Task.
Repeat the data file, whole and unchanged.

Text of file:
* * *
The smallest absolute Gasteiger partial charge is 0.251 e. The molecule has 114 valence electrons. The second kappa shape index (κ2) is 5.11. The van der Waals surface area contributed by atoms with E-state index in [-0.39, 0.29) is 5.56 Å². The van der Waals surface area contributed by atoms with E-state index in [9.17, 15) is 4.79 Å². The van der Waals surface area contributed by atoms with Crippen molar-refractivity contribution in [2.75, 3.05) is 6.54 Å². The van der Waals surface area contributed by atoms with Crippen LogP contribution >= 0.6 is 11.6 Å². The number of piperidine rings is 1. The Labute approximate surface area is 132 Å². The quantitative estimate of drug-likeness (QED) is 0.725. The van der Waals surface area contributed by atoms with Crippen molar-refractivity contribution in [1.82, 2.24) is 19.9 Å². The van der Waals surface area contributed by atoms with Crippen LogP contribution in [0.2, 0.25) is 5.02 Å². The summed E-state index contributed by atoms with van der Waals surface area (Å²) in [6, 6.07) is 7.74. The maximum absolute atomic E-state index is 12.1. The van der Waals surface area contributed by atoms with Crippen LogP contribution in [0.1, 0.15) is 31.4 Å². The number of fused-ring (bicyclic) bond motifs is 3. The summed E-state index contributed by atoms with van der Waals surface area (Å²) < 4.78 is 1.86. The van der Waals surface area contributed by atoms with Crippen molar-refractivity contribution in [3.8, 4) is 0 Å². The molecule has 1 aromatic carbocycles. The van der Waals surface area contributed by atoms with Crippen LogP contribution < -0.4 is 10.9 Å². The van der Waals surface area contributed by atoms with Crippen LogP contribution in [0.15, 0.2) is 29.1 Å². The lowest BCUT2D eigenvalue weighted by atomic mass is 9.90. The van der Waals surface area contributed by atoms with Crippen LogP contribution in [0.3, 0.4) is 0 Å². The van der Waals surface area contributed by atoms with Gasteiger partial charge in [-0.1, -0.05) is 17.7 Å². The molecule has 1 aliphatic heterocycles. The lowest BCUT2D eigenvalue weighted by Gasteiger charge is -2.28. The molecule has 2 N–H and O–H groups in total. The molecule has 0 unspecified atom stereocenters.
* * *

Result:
The smallest absolute Gasteiger partial charge is 0.251 e. The molecule has 114 valence electrons. The second kappa shape index (κ2) is 5.11. The van der Waals surface area contributed by atoms with E-state index in [-0.39, 0.29) is 5.56 Å². The van der Waals surface area contributed by atoms with E-state index in [9.17, 15) is 4.79 Å². The van der Waals surface area contributed by atoms with Crippen molar-refractivity contribution in [2.75, 3.05) is 6.54 Å². The van der Waals surface area contributed by atoms with Crippen LogP contribution >= 0.6 is 11.6 Å². The number of piperidine rings is 1. The Labute approximate surface area is 132 Å². The quantitative estimate of drug-likeness (QED) is 0.725. The van der Waals surface area contributed by atoms with Crippen molar-refractivity contribution in [1.82, 2.24) is 19.9 Å². The van der Waals surface area contributed by atoms with Crippen LogP contribution in [0.2, 0.25) is 5.02 Å². The summed E-state index contributed by atoms with van der Waals surface area (Å²) in [6, 6.07) is 7.74. The maximum absolute atomic E-state index is 12.1. The van der Waals surface area contributed by atoms with Crippen LogP contribution in [0.1, 0.15) is 31.4 Å². The number of fused-ring (bicyclic) bond motifs is 3. The summed E-state index contributed by atoms with van der Waals surface area (Å²) < 4.78 is 1.86. The van der Waals surface area contributed by atoms with Crippen molar-refractivity contribution in [3.8, 4) is 0 Å². The molecule has 1 aromatic carbocycles. The van der Waals surface area contributed by atoms with Crippen LogP contribution < -0.4 is 10.9 Å². The van der Waals surface area contributed by atoms with Crippen LogP contribution in [0.15, 0.2) is 29.1 Å². The lowest BCUT2D eigenvalue weighted by atomic mass is 9.90. The van der Waals surface area contributed by atoms with Crippen LogP contribution in [0.3, 0.4) is 0 Å². The van der Waals surface area contributed by atoms with Gasteiger partial charge in [-0.1, -0.05) is 17.7 Å². The molecule has 1 aliphatic heterocycles. The lowest BCUT2D eigenvalue weighted by Gasteiger charge is -2.28. The molecule has 2 N–H and O–H groups in total. The molecule has 0 unspecified atom stereocenters.